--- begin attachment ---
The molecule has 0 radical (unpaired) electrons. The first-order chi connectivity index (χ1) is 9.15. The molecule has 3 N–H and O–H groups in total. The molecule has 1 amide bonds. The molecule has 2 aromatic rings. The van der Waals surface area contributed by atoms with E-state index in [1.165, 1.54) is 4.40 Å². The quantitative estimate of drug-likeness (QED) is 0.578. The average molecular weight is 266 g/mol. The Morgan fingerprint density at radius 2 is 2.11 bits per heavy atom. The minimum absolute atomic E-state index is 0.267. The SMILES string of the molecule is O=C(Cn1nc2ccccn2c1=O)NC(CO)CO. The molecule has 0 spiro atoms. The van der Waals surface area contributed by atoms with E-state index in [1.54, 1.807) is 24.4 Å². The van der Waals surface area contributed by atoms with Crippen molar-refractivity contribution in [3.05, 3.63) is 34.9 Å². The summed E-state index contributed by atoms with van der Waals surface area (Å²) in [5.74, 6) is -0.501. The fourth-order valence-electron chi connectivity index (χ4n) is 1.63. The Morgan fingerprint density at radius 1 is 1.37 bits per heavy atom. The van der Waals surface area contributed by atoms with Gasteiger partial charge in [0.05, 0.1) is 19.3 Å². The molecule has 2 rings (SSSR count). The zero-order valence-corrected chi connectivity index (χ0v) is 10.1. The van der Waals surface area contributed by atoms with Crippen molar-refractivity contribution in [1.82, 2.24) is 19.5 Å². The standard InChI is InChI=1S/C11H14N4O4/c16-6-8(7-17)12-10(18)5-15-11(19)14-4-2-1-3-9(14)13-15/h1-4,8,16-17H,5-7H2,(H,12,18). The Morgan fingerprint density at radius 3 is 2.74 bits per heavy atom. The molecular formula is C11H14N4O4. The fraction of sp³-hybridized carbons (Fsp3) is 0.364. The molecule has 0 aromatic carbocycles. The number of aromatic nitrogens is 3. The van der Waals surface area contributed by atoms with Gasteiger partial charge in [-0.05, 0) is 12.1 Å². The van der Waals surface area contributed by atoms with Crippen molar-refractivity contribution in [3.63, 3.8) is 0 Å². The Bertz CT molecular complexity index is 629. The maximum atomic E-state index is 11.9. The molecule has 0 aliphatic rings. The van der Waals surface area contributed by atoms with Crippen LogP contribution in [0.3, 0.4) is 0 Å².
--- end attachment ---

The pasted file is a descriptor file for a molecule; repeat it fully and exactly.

The molecule has 0 radical (unpaired) electrons. The first-order chi connectivity index (χ1) is 9.15. The molecule has 3 N–H and O–H groups in total. The molecule has 1 amide bonds. The molecule has 2 aromatic rings. The van der Waals surface area contributed by atoms with E-state index in [1.165, 1.54) is 4.40 Å². The quantitative estimate of drug-likeness (QED) is 0.578. The average molecular weight is 266 g/mol. The Morgan fingerprint density at radius 2 is 2.11 bits per heavy atom. The minimum absolute atomic E-state index is 0.267. The SMILES string of the molecule is O=C(Cn1nc2ccccn2c1=O)NC(CO)CO. The molecule has 0 spiro atoms. The van der Waals surface area contributed by atoms with E-state index in [1.54, 1.807) is 24.4 Å². The van der Waals surface area contributed by atoms with Crippen molar-refractivity contribution in [3.05, 3.63) is 34.9 Å². The summed E-state index contributed by atoms with van der Waals surface area (Å²) in [5.74, 6) is -0.501. The fourth-order valence-electron chi connectivity index (χ4n) is 1.63. The Morgan fingerprint density at radius 1 is 1.37 bits per heavy atom. The van der Waals surface area contributed by atoms with Gasteiger partial charge in [0.05, 0.1) is 19.3 Å². The molecule has 2 rings (SSSR count). The zero-order valence-corrected chi connectivity index (χ0v) is 10.1. The van der Waals surface area contributed by atoms with Crippen molar-refractivity contribution in [1.82, 2.24) is 19.5 Å². The standard InChI is InChI=1S/C11H14N4O4/c16-6-8(7-17)12-10(18)5-15-11(19)14-4-2-1-3-9(14)13-15/h1-4,8,16-17H,5-7H2,(H,12,18). The Morgan fingerprint density at radius 3 is 2.74 bits per heavy atom. The molecular formula is C11H14N4O4. The fraction of sp³-hybridized carbons (Fsp3) is 0.364. The molecule has 0 aromatic carbocycles. The number of aromatic nitrogens is 3. The van der Waals surface area contributed by atoms with Gasteiger partial charge in [-0.05, 0) is 12.1 Å². The van der Waals surface area contributed by atoms with Crippen molar-refractivity contribution in [3.63, 3.8) is 0 Å². The Bertz CT molecular complexity index is 629. The maximum atomic E-state index is 11.9. The molecule has 0 aliphatic rings. The van der Waals surface area contributed by atoms with Crippen LogP contribution in [0.3, 0.4) is 0 Å².